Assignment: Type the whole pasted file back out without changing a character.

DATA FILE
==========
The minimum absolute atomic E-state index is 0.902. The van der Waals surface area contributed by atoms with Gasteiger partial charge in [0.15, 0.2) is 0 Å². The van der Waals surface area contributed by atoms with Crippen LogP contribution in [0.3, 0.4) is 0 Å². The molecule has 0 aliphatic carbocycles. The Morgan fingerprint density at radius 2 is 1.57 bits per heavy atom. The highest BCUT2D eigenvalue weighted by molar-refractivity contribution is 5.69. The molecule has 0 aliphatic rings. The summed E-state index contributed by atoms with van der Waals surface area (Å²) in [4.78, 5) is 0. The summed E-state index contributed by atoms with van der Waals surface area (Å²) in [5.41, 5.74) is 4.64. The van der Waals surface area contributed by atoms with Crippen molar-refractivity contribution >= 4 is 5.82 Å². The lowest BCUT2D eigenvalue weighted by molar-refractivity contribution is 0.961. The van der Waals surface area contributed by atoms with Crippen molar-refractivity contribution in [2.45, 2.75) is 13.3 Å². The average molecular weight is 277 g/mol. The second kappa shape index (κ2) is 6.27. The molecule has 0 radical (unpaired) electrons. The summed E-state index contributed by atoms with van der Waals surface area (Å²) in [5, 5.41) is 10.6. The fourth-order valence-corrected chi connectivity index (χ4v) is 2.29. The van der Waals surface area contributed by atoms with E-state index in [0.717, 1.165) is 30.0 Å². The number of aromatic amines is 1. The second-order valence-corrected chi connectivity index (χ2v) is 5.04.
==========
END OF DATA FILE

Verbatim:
The minimum absolute atomic E-state index is 0.902. The van der Waals surface area contributed by atoms with Gasteiger partial charge in [0.15, 0.2) is 0 Å². The van der Waals surface area contributed by atoms with Crippen LogP contribution in [0.3, 0.4) is 0 Å². The molecule has 0 aliphatic carbocycles. The Morgan fingerprint density at radius 2 is 1.57 bits per heavy atom. The highest BCUT2D eigenvalue weighted by molar-refractivity contribution is 5.69. The molecule has 0 aliphatic rings. The summed E-state index contributed by atoms with van der Waals surface area (Å²) in [4.78, 5) is 0. The summed E-state index contributed by atoms with van der Waals surface area (Å²) in [5.41, 5.74) is 4.64. The van der Waals surface area contributed by atoms with Crippen molar-refractivity contribution >= 4 is 5.82 Å². The lowest BCUT2D eigenvalue weighted by molar-refractivity contribution is 0.961. The van der Waals surface area contributed by atoms with Crippen molar-refractivity contribution in [2.45, 2.75) is 13.3 Å². The average molecular weight is 277 g/mol. The second kappa shape index (κ2) is 6.27. The molecule has 0 radical (unpaired) electrons. The summed E-state index contributed by atoms with van der Waals surface area (Å²) in [5, 5.41) is 10.6. The fourth-order valence-corrected chi connectivity index (χ4v) is 2.29. The van der Waals surface area contributed by atoms with E-state index in [0.717, 1.165) is 30.0 Å². The number of aromatic amines is 1. The second-order valence-corrected chi connectivity index (χ2v) is 5.04.